If The New Yorker
's union and management fail to reach an agreement after two and a half years of contract negotiations, production of the country's premier weekly magazine of journalism
and commentary could come to a halt.
The union, which is part of The NewsGuild of New York, has laid out plans for a picket line that would urge readers not to share stories and pressure the magazine's writers not to produce new work or even handle edits on works in progress.
The union represents 120 employees, mostly in editorial and production roles, but it excludes staff writers and other high-profile contributors, who have been assured by the magazine's leadership that they will not be forced to cross a picket line if the union declares one.
That suggests management is confident it can reach an agreement, or that if it cannot, editors may simply halt production on the magazine, which has a circulation of over 1 million, while they bargain during a lengthy work stoppage.
While the union has asked readers not to read or share links in the event of a strike, the union's greater leverage may be in the print product; the union calculated that a magazine known for its fastidiousness could not come close to meeting its own standards without its core staff to assemble the magazine each week.
Closing new issues would almost certainly necessitate scabs performing strikers' duties, as the union includes every fact-checker on staff, and the magazine has its own house
style, which would make filling in for staff copy editors more difficult during a strike.
Gili Ostfield, a magazine production worker and union member, predicted that readers would be disappointed with what arrived in their mailboxes.
“If they put out a magazine without us, it would absolutely be a substandard product,” Ostfield said, adding, “I don’t think it would be something The New Yorker would be proud of, and I think it would be a real stain on The New Yorker’s reputation to publish a magazine during a strike.”
“To be honest, it would be a blot on David Remnick’s reputation,” she added, referring to the magazine’s longtime editor.
Remnick declined to comment on the dispute or whether The New Yorker intends to publish a print magazine while on strike.
Stardia contacted about 20 staff writers and featured contributors to see if they would recognize a picket line, but the majority of them did not respond.
Publishing a magazine during a strike, in my opinion, would be a major blot on The New Yorker's reputation.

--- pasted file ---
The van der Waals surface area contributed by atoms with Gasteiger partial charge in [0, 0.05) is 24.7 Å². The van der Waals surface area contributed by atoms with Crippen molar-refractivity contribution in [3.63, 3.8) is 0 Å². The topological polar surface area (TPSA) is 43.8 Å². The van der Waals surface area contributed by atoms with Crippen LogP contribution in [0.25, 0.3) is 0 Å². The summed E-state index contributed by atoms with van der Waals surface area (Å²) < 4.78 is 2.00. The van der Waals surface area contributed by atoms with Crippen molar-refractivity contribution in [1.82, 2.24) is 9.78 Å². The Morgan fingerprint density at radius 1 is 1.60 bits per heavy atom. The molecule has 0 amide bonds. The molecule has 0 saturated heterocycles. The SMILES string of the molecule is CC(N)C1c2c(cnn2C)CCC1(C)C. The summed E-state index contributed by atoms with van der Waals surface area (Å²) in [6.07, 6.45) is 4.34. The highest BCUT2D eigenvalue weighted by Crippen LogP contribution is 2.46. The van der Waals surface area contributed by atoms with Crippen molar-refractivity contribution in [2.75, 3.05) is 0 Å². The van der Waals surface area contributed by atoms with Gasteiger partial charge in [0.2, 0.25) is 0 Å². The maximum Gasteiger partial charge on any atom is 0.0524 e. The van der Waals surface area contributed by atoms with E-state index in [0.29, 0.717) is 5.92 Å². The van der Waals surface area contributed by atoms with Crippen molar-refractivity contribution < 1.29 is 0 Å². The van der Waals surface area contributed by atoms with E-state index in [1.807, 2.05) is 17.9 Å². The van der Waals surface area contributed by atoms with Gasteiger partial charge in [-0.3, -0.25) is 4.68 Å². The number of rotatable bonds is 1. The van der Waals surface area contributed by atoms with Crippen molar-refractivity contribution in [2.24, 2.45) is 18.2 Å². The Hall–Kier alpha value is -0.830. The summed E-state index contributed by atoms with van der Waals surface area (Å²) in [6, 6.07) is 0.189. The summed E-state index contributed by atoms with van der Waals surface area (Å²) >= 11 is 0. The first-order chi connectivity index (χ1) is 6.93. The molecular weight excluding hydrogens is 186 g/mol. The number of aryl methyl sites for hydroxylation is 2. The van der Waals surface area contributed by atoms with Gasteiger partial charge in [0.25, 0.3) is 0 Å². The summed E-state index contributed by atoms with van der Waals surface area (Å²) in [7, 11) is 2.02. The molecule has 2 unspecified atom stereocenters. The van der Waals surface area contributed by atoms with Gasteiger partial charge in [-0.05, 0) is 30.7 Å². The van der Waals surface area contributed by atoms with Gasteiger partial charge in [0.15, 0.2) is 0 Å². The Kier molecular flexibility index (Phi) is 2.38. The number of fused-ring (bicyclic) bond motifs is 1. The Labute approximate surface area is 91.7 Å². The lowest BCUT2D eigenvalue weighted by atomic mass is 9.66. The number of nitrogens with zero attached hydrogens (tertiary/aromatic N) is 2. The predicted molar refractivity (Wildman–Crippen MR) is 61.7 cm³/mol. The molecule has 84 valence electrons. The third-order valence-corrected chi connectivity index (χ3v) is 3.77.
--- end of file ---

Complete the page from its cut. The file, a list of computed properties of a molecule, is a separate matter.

Gili Ostfield is a staff writer for the New Yorker.
Hua Hsu, a staff writer, told Stardia that if the magazine continued to publish during a strike, he would comply with the union's demands.
“As a writer, I rely on editors, proofreaders, and so on, so it’s not a difficult decision to support them,” he explained via email.
According to staff writer Jane Mayer
, the editors of the magazine assured them that they would not be pressured to cross.
“As a former union member at a newspaper that went on strike, I know how difficult these situations can be, so instead, I really hope the two sides can avoid a strike and reach a fair deal
at the bargaining table,” Mayer wrote in an email.
Staffers unionized in June 2018 after a string of similar organizing efforts at other publications; unions
typically hope to secure a first contract within a year or year and a half, but negotiations within Condé Nast, the magazine's parent company, have dragged on for 30 months.
The union claims that the company is resisting annual pay raises that would keep up with the cost of living in New York City
, and that the two sides have yet to reach an agreement on layoff protections, limits on after-hours work, and the right to freelance. The union has accused the company of bargaining in bad faith, which Remnick and a spokesperson declined to address.
Ostfield believes the magazine's arrogance contributes to the company's bargaining position.
“Their approach to bargaining has been that The New Yorker is so unique that it should not be subject to the kinds of demands that a union would fight for, such as basic dignity and fair pay in the workplace
,” she explained.
Throughout the lengthy negotiations, the union has attempted, with some success, to wield the magazine's significant cultural clout.
When the magazine refused to grant staffers strong protections against arbitrary firings last year, the union threatened a boycott of the magazine's 2020 annual festival, prompting headliners Sen. Elizabeth Warren
(D-Mass.) and Rep. Alexandria Ocasio-Cortez
(D-N.Y.) to withdraw from the event. The company eventually agreed to the union's demands.
On Tuesday night, union members protested outside the West Village home of Condé Nast chief content officer Anna Wintour, who is well-known far beyond the world of New York media
, most notably as the inspiration for Meryl Streep's icy magazine editor character Miranda Priestly in "The Devil
“Bosses wear Prada! Workers get nothing!” chanted the protesters.
“Bosses wear Prada, workers get nothing.” — @newyorkerunion event pic.twitter.com/MzEVVCtmE6 — Kerry Flynn (@kerrymflynn) June 8, 2021
One of Wintour's neighbors was seen cheering and distributing drinks to union members.
Anna Wintour's neighbor distributes drinks to workers from The New Yorker, Pitchfork, and Ars Technica who are picketing the Condé Nast bigwigs' home in a protest for better wages pic.twitter.com/zAByWCnEb3 — Lachlan Cartwright (@LachCartwright) June 8, 2021
The union is once again attempting to capitalize on the magazine's reputation, inviting readers and subscribers to show their support via an elegantly designed website with graphics in the style of the magazine, and, in a significant show of solidarity, the union posted testimonials from nearly a hundred staffers explaining why they are willing to go on strike.
Carol Anderson, an editorial staffer, wrote in one, "We are the life of this magazine, and we deserve more than scraps tossed from the opulent hand."